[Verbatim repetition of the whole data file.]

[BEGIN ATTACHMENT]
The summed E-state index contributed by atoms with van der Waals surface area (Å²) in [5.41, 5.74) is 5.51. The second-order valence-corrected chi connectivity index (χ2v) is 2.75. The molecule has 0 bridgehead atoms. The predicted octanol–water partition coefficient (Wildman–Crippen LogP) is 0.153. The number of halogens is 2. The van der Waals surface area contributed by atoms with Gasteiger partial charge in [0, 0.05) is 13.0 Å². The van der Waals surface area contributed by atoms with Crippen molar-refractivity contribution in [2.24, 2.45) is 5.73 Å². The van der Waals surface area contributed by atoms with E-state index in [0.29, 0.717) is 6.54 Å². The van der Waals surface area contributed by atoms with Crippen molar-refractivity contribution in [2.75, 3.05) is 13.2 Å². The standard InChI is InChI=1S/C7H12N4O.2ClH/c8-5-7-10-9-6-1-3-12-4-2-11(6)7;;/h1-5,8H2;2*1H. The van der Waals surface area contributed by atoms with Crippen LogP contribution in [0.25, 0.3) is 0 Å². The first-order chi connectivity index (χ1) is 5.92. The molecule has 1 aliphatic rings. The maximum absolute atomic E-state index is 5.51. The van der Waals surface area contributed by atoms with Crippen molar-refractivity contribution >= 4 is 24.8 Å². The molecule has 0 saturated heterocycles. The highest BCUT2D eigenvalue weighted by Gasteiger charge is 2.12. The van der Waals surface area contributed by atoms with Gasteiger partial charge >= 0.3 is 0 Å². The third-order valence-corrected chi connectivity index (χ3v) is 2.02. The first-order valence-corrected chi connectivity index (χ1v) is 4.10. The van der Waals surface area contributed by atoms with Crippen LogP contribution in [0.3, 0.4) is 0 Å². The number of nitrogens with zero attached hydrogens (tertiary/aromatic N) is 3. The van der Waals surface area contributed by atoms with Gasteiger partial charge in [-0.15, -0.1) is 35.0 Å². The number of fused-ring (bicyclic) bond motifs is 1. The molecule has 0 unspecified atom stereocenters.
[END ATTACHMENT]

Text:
The summed E-state index contributed by atoms with van der Waals surface area (Å²) in [5.41, 5.74) is 5.51. The second-order valence-corrected chi connectivity index (χ2v) is 2.75. The molecule has 0 bridgehead atoms. The predicted octanol–water partition coefficient (Wildman–Crippen LogP) is 0.153. The number of halogens is 2. The van der Waals surface area contributed by atoms with Gasteiger partial charge in [0, 0.05) is 13.0 Å². The van der Waals surface area contributed by atoms with Crippen molar-refractivity contribution in [2.24, 2.45) is 5.73 Å². The van der Waals surface area contributed by atoms with E-state index in [0.29, 0.717) is 6.54 Å². The van der Waals surface area contributed by atoms with Crippen molar-refractivity contribution in [2.75, 3.05) is 13.2 Å². The standard InChI is InChI=1S/C7H12N4O.2ClH/c8-5-7-10-9-6-1-3-12-4-2-11(6)7;;/h1-5,8H2;2*1H. The van der Waals surface area contributed by atoms with Crippen LogP contribution in [0.25, 0.3) is 0 Å². The first-order chi connectivity index (χ1) is 5.92. The molecule has 1 aliphatic rings. The maximum absolute atomic E-state index is 5.51. The van der Waals surface area contributed by atoms with Crippen molar-refractivity contribution >= 4 is 24.8 Å². The molecule has 0 saturated heterocycles. The highest BCUT2D eigenvalue weighted by Gasteiger charge is 2.12. The van der Waals surface area contributed by atoms with Gasteiger partial charge >= 0.3 is 0 Å². The third-order valence-corrected chi connectivity index (χ3v) is 2.02. The first-order valence-corrected chi connectivity index (χ1v) is 4.10. The van der Waals surface area contributed by atoms with Crippen LogP contribution in [0.3, 0.4) is 0 Å². The number of nitrogens with zero attached hydrogens (tertiary/aromatic N) is 3. The van der Waals surface area contributed by atoms with Gasteiger partial charge in [-0.15, -0.1) is 35.0 Å². The number of fused-ring (bicyclic) bond motifs is 1. The molecule has 0 unspecified atom stereocenters.